If you would like assistance in ensuring your company’s compliance with a personnel file request, or if you have any questions raised in this post, then please do not hesitate to contact the author or any other member of Seyfarth’s Labor and Employment Group.

Edited by Coby M. Turner.

 

 

By Brent I. ClarkJoshua M. Henderson, and Craig B. Simonsen

Seyfarth Synopsis: The California Division of Occupational Safety & Health Standards Board approved last week its regulations on Workplace Violence Prevention in Health Care.

The California Division of Occupational Safety & Health (Cal/OSHA) Standards Board approved last week its regulations on Workplace Violence Prevention in Health Care, CCR Title 8, Section 3342. The Notice of Addition of Documents to California Code of Regulations was signed September 27, 2016, and the rule was passed by the Board on October 21, 2016. The draft has now been submitted to the Office of Administrative Law for review and approval (or not). If approved the rules will become final and will be submitted to the Secretary of State for promulgation.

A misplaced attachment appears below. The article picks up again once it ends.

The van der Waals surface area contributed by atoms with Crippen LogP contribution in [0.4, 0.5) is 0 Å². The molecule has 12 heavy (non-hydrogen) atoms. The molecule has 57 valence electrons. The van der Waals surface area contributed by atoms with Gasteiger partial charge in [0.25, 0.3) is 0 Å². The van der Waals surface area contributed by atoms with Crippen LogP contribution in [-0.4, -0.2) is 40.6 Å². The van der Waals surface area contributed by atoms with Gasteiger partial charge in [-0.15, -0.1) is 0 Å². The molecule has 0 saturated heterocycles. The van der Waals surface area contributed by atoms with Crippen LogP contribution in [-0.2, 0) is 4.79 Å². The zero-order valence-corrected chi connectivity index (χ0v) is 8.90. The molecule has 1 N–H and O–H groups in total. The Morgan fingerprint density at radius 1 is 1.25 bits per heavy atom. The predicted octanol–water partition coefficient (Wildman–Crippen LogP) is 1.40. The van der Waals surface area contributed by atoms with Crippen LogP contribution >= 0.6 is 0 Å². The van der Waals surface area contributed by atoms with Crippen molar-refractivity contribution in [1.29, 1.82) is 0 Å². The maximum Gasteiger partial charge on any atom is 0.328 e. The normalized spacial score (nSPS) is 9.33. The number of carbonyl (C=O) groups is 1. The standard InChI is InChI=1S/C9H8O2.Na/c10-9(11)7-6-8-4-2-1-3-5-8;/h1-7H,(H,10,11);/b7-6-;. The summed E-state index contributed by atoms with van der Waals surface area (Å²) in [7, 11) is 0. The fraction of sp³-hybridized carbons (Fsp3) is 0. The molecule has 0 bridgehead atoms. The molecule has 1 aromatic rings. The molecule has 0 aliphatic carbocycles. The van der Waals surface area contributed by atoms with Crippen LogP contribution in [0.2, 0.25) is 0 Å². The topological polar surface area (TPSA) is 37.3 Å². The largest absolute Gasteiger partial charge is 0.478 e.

We had blogged in 2015 about the Cal/OSHA draft proposed regulation that would require health-care employers, home health and hospice providers, and emergency responders to develop workplace violence-prevention plans, train their employees, and keep records related to workplace violence incidents. If adopted, the regulations also require certain hospitals to report violent incidents that resulted in an injury, involved the use of a firearm or other dangerous weapon, or present an urgent or emergent threat to the welfare, health or safety within 24 hours and all incidents within 72 hours.